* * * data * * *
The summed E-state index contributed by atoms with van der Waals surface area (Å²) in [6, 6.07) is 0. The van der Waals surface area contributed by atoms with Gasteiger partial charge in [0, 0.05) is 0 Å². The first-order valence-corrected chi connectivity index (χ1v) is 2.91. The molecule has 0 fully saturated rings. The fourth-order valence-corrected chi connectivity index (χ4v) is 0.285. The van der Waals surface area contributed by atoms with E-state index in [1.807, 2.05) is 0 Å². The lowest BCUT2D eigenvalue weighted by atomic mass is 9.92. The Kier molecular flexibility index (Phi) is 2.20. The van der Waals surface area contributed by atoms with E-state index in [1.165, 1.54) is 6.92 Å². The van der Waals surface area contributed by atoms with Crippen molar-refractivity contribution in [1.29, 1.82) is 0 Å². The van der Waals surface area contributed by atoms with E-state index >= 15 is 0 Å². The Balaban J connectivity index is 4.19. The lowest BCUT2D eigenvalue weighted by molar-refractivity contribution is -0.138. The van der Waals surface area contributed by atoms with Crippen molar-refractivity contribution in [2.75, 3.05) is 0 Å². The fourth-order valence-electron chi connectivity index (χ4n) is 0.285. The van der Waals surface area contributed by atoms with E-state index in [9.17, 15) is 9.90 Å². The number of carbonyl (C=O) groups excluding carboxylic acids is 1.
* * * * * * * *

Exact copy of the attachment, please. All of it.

The summed E-state index contributed by atoms with van der Waals surface area (Å²) in [6, 6.07) is 0. The van der Waals surface area contributed by atoms with Gasteiger partial charge in [0, 0.05) is 0 Å². The first-order valence-corrected chi connectivity index (χ1v) is 2.91. The molecule has 0 fully saturated rings. The fourth-order valence-corrected chi connectivity index (χ4v) is 0.285. The van der Waals surface area contributed by atoms with E-state index in [1.807, 2.05) is 0 Å². The lowest BCUT2D eigenvalue weighted by atomic mass is 9.92. The Kier molecular flexibility index (Phi) is 2.20. The van der Waals surface area contributed by atoms with E-state index in [1.165, 1.54) is 6.92 Å². The van der Waals surface area contributed by atoms with Crippen molar-refractivity contribution in [1.29, 1.82) is 0 Å². The van der Waals surface area contributed by atoms with E-state index >= 15 is 0 Å². The Balaban J connectivity index is 4.19. The lowest BCUT2D eigenvalue weighted by molar-refractivity contribution is -0.138. The van der Waals surface area contributed by atoms with Crippen molar-refractivity contribution in [2.75, 3.05) is 0 Å². The fourth-order valence-electron chi connectivity index (χ4n) is 0.285. The van der Waals surface area contributed by atoms with E-state index in [9.17, 15) is 9.90 Å². The number of carbonyl (C=O) groups excluding carboxylic acids is 1.